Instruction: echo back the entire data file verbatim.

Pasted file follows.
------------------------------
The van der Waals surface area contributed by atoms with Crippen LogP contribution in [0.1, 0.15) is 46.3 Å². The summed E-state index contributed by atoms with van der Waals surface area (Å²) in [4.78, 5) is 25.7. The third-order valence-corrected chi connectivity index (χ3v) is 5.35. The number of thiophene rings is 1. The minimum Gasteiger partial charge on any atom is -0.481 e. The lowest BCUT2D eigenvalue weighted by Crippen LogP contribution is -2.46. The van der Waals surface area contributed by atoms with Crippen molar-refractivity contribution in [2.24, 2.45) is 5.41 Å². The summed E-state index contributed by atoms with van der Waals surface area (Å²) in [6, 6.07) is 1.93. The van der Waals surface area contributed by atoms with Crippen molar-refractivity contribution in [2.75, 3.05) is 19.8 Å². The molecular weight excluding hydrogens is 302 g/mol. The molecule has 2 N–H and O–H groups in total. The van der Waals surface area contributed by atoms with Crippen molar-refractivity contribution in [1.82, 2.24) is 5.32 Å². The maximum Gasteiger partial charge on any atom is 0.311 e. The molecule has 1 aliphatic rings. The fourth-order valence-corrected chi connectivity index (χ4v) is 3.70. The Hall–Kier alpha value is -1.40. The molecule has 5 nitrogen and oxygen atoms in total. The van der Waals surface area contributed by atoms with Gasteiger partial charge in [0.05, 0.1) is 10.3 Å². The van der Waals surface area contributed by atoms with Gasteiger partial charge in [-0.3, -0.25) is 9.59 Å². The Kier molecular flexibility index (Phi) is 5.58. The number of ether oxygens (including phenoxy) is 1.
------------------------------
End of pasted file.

The van der Waals surface area contributed by atoms with Crippen LogP contribution in [0.1, 0.15) is 46.3 Å². The summed E-state index contributed by atoms with van der Waals surface area (Å²) in [4.78, 5) is 25.7. The third-order valence-corrected chi connectivity index (χ3v) is 5.35. The number of thiophene rings is 1. The minimum Gasteiger partial charge on any atom is -0.481 e. The lowest BCUT2D eigenvalue weighted by Crippen LogP contribution is -2.46. The van der Waals surface area contributed by atoms with Crippen molar-refractivity contribution in [2.24, 2.45) is 5.41 Å². The summed E-state index contributed by atoms with van der Waals surface area (Å²) in [6, 6.07) is 1.93. The van der Waals surface area contributed by atoms with Crippen molar-refractivity contribution in [2.75, 3.05) is 19.8 Å². The molecular weight excluding hydrogens is 302 g/mol. The molecule has 2 N–H and O–H groups in total. The van der Waals surface area contributed by atoms with Crippen molar-refractivity contribution in [1.82, 2.24) is 5.32 Å². The maximum Gasteiger partial charge on any atom is 0.311 e. The molecule has 1 aliphatic rings. The fourth-order valence-corrected chi connectivity index (χ4v) is 3.70. The Hall–Kier alpha value is -1.40. The molecule has 5 nitrogen and oxygen atoms in total. The van der Waals surface area contributed by atoms with Gasteiger partial charge in [0.05, 0.1) is 10.3 Å². The van der Waals surface area contributed by atoms with Gasteiger partial charge in [-0.3, -0.25) is 9.59 Å². The Kier molecular flexibility index (Phi) is 5.58. The number of ether oxygens (including phenoxy) is 1.